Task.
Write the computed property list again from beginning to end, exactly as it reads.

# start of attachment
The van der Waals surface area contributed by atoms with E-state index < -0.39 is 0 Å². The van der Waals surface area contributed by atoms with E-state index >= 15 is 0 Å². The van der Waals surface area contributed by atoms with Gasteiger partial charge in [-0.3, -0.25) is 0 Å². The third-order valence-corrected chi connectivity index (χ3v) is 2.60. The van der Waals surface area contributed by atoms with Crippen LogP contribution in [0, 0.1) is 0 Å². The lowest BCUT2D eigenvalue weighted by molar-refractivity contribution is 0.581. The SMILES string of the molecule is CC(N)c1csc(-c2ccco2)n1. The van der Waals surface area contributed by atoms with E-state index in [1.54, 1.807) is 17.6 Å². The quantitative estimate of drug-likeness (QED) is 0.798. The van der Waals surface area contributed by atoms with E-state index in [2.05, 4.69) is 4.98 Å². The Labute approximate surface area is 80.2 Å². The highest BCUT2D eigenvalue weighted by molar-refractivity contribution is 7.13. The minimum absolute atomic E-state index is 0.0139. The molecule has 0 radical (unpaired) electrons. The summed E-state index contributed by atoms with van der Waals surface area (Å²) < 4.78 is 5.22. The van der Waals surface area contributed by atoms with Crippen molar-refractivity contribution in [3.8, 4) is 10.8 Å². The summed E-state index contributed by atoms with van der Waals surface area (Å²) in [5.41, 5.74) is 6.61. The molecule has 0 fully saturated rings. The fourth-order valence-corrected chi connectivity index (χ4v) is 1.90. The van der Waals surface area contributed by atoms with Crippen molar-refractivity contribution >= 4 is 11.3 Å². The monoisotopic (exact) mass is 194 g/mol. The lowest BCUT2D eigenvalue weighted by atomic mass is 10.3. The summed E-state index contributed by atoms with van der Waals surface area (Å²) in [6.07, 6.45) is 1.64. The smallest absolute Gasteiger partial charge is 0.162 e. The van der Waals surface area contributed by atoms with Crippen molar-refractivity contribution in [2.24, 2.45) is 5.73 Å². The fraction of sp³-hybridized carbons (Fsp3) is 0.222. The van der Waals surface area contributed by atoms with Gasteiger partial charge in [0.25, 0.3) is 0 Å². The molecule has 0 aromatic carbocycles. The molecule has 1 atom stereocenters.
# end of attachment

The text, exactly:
The van der Waals surface area contributed by atoms with E-state index < -0.39 is 0 Å². The van der Waals surface area contributed by atoms with E-state index >= 15 is 0 Å². The van der Waals surface area contributed by atoms with Gasteiger partial charge in [-0.3, -0.25) is 0 Å². The third-order valence-corrected chi connectivity index (χ3v) is 2.60. The van der Waals surface area contributed by atoms with Crippen LogP contribution in [0, 0.1) is 0 Å². The lowest BCUT2D eigenvalue weighted by molar-refractivity contribution is 0.581. The SMILES string of the molecule is CC(N)c1csc(-c2ccco2)n1. The van der Waals surface area contributed by atoms with E-state index in [1.54, 1.807) is 17.6 Å². The quantitative estimate of drug-likeness (QED) is 0.798. The van der Waals surface area contributed by atoms with E-state index in [2.05, 4.69) is 4.98 Å². The Labute approximate surface area is 80.2 Å². The highest BCUT2D eigenvalue weighted by molar-refractivity contribution is 7.13. The minimum absolute atomic E-state index is 0.0139. The molecule has 0 radical (unpaired) electrons. The summed E-state index contributed by atoms with van der Waals surface area (Å²) < 4.78 is 5.22. The van der Waals surface area contributed by atoms with Crippen molar-refractivity contribution in [3.8, 4) is 10.8 Å². The summed E-state index contributed by atoms with van der Waals surface area (Å²) in [5.41, 5.74) is 6.61. The molecule has 0 fully saturated rings. The fourth-order valence-corrected chi connectivity index (χ4v) is 1.90. The van der Waals surface area contributed by atoms with Crippen molar-refractivity contribution >= 4 is 11.3 Å². The monoisotopic (exact) mass is 194 g/mol. The lowest BCUT2D eigenvalue weighted by atomic mass is 10.3. The summed E-state index contributed by atoms with van der Waals surface area (Å²) in [6.07, 6.45) is 1.64. The smallest absolute Gasteiger partial charge is 0.162 e. The van der Waals surface area contributed by atoms with Crippen molar-refractivity contribution in [2.24, 2.45) is 5.73 Å². The fraction of sp³-hybridized carbons (Fsp3) is 0.222. The van der Waals surface area contributed by atoms with Gasteiger partial charge in [0.25, 0.3) is 0 Å². The molecule has 0 aromatic carbocycles. The molecule has 1 atom stereocenters.